Inventor of computer programming languages, she is also credited with the term ‘de-bugging’ for fixing  programming glitches after the removal of an actual moth from the computer.

Marie Tharp 1920 - 2006
Geologist and oceanic cartographer
In partnership with Bruce Heezen, Tharp created the first map of the entire ocean floor. For the first 18 years of their collaboration, Heezen collected the data and Tharp drew the maps from that data because at that time women were excluded from working aboard ship. Her work revealed the presence of the Mid-atlantic Ridge, causing a paradigm shift in earth science that led to acceptance of theories of plate techtonics and continental drift.

Hedy Lamarr 1914 - 2000
Film Actress and Inventor
Bored by her acting career, Lamarr, in conjuction with composer George Antheil, developed spread spectrum and frequency hopping technology in an attempt to aid the Allied war effort. The principles of her work are now incorporated into modern Wi-Fi, Bluetooth and mobile phone technology.

Marie Curie1867 - 1934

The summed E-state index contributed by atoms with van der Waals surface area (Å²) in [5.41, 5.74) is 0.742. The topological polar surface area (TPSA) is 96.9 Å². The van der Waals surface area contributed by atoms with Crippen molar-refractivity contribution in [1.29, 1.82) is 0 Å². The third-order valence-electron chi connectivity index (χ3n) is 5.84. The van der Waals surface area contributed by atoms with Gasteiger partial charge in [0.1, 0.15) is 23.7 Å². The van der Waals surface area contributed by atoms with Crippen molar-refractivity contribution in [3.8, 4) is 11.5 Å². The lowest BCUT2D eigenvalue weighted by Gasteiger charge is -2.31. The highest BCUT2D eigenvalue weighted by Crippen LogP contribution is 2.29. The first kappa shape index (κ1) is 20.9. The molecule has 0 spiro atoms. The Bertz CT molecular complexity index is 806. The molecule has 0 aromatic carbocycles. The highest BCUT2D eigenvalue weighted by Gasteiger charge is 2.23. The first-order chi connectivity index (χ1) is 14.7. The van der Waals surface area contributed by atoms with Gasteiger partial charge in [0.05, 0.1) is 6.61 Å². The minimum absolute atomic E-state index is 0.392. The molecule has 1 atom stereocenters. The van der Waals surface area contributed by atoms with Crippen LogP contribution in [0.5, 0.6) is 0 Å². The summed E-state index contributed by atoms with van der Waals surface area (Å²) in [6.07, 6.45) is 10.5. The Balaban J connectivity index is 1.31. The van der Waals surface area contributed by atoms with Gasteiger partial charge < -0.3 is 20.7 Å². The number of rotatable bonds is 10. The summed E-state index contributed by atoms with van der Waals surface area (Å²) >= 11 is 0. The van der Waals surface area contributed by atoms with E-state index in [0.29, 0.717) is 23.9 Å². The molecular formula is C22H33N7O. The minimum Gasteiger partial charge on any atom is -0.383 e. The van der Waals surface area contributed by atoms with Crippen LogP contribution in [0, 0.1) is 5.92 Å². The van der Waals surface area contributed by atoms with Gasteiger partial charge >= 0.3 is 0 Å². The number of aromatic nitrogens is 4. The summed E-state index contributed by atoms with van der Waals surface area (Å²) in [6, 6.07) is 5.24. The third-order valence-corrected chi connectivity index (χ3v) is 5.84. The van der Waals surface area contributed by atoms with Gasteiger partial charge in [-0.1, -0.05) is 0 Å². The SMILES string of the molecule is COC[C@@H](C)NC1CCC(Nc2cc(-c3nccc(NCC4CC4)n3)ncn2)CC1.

Physicist and Chemist
Marie Curie is the first woman to win a Nobel Prize and the only person to receive two Nobel prizes in multiple scientific disciplines.

Jocelyn Bell Burnell, born 1943
Bell Burnell grew up in Lurgan and attended Lurgan College, where girls were not permitted to study science until parents protested against the school’s policy of including cooking and cross-stitching rather than science. As a postgraduate student, advised by her supervisor Anthony Hewish, Bell Burnell discovered the first radio pulsars. Although Bell Burnell’s name was listed second on the published paper after Hewish, the Nobel Prize for Physics was shared between Hewish with Martin Ryle. She remained stoical and continued a much respected and honoured scientific career.